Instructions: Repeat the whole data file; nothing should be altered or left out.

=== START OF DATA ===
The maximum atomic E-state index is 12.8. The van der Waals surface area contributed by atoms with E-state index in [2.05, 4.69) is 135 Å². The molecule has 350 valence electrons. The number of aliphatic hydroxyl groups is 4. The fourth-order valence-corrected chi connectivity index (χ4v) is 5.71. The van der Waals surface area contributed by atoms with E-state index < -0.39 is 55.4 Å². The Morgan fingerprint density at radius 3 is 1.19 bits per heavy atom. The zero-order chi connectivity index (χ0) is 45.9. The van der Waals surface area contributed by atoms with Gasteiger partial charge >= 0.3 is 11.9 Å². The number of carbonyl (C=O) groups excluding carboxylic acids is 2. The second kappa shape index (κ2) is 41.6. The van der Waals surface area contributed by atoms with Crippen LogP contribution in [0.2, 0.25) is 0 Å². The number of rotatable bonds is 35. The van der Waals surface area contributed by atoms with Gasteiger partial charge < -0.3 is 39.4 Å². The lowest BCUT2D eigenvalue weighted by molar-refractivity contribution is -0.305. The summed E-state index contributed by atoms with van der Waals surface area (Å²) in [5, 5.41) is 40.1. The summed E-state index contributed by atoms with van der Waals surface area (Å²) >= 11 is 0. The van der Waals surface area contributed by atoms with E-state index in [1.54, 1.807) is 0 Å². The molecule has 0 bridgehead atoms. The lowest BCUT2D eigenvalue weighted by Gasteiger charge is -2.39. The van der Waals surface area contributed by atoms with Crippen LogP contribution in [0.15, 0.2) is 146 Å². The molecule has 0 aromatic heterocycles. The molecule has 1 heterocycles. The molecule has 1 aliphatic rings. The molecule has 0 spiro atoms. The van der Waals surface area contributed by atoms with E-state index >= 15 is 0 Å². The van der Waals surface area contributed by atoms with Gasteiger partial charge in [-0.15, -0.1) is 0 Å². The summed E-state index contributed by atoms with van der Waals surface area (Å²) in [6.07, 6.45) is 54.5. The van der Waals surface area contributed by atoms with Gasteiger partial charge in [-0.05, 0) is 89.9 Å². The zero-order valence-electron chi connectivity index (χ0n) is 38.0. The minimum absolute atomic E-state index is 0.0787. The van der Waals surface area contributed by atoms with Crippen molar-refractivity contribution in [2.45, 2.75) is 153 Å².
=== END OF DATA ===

The maximum atomic E-state index is 12.8. The van der Waals surface area contributed by atoms with E-state index in [2.05, 4.69) is 135 Å². The molecule has 350 valence electrons. The number of aliphatic hydroxyl groups is 4. The fourth-order valence-corrected chi connectivity index (χ4v) is 5.71. The van der Waals surface area contributed by atoms with E-state index < -0.39 is 55.4 Å². The Morgan fingerprint density at radius 3 is 1.19 bits per heavy atom. The zero-order chi connectivity index (χ0) is 45.9. The van der Waals surface area contributed by atoms with Gasteiger partial charge >= 0.3 is 11.9 Å². The number of carbonyl (C=O) groups excluding carboxylic acids is 2. The second kappa shape index (κ2) is 41.6. The van der Waals surface area contributed by atoms with Crippen LogP contribution in [0.2, 0.25) is 0 Å². The number of rotatable bonds is 35. The van der Waals surface area contributed by atoms with Gasteiger partial charge < -0.3 is 39.4 Å². The lowest BCUT2D eigenvalue weighted by molar-refractivity contribution is -0.305. The summed E-state index contributed by atoms with van der Waals surface area (Å²) in [5, 5.41) is 40.1. The summed E-state index contributed by atoms with van der Waals surface area (Å²) >= 11 is 0. The van der Waals surface area contributed by atoms with E-state index in [1.54, 1.807) is 0 Å². The molecule has 0 bridgehead atoms. The lowest BCUT2D eigenvalue weighted by Gasteiger charge is -2.39. The van der Waals surface area contributed by atoms with Crippen LogP contribution in [0.15, 0.2) is 146 Å². The molecule has 0 aromatic heterocycles. The molecule has 1 heterocycles. The molecule has 1 aliphatic rings. The molecule has 0 spiro atoms. The van der Waals surface area contributed by atoms with E-state index >= 15 is 0 Å². The van der Waals surface area contributed by atoms with Gasteiger partial charge in [-0.15, -0.1) is 0 Å². The summed E-state index contributed by atoms with van der Waals surface area (Å²) in [6.07, 6.45) is 54.5. The van der Waals surface area contributed by atoms with Gasteiger partial charge in [-0.05, 0) is 89.9 Å². The zero-order valence-electron chi connectivity index (χ0n) is 38.0. The minimum absolute atomic E-state index is 0.0787. The van der Waals surface area contributed by atoms with Crippen molar-refractivity contribution in [2.45, 2.75) is 153 Å².